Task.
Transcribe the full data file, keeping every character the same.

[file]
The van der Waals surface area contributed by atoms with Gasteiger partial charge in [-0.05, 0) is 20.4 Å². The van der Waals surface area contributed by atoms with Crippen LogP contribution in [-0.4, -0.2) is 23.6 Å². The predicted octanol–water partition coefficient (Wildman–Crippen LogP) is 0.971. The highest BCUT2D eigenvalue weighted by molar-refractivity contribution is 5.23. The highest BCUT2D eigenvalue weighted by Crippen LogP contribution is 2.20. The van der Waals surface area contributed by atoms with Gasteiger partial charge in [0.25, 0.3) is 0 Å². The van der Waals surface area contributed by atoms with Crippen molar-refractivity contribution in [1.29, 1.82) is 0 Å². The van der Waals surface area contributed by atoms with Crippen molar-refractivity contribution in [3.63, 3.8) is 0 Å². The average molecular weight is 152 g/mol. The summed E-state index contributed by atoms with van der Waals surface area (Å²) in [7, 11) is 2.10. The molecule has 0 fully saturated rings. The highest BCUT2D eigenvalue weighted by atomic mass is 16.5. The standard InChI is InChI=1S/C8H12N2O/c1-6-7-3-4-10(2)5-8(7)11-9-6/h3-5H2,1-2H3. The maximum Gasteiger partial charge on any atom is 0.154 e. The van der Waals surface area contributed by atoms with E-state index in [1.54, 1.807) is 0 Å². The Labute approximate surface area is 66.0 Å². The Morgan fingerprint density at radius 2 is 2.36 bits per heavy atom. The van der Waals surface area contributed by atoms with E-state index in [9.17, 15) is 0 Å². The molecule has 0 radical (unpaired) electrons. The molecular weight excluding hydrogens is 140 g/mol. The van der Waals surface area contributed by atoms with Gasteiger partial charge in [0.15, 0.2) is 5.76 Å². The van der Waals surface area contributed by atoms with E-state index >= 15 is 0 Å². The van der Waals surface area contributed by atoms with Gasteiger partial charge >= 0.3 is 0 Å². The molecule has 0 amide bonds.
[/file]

The van der Waals surface area contributed by atoms with Gasteiger partial charge in [-0.05, 0) is 20.4 Å². The van der Waals surface area contributed by atoms with Crippen LogP contribution in [-0.4, -0.2) is 23.6 Å². The predicted octanol–water partition coefficient (Wildman–Crippen LogP) is 0.971. The highest BCUT2D eigenvalue weighted by molar-refractivity contribution is 5.23. The highest BCUT2D eigenvalue weighted by Crippen LogP contribution is 2.20. The van der Waals surface area contributed by atoms with Gasteiger partial charge in [0.25, 0.3) is 0 Å². The van der Waals surface area contributed by atoms with Crippen molar-refractivity contribution in [1.29, 1.82) is 0 Å². The van der Waals surface area contributed by atoms with Crippen molar-refractivity contribution in [3.63, 3.8) is 0 Å². The average molecular weight is 152 g/mol. The summed E-state index contributed by atoms with van der Waals surface area (Å²) in [7, 11) is 2.10. The molecule has 0 fully saturated rings. The highest BCUT2D eigenvalue weighted by atomic mass is 16.5. The standard InChI is InChI=1S/C8H12N2O/c1-6-7-3-4-10(2)5-8(7)11-9-6/h3-5H2,1-2H3. The maximum Gasteiger partial charge on any atom is 0.154 e. The van der Waals surface area contributed by atoms with E-state index in [1.54, 1.807) is 0 Å². The Labute approximate surface area is 66.0 Å². The Morgan fingerprint density at radius 2 is 2.36 bits per heavy atom. The van der Waals surface area contributed by atoms with E-state index in [9.17, 15) is 0 Å². The molecule has 0 radical (unpaired) electrons. The molecular weight excluding hydrogens is 140 g/mol. The van der Waals surface area contributed by atoms with Gasteiger partial charge in [0.15, 0.2) is 5.76 Å². The van der Waals surface area contributed by atoms with E-state index >= 15 is 0 Å². The van der Waals surface area contributed by atoms with Gasteiger partial charge >= 0.3 is 0 Å². The molecule has 0 amide bonds.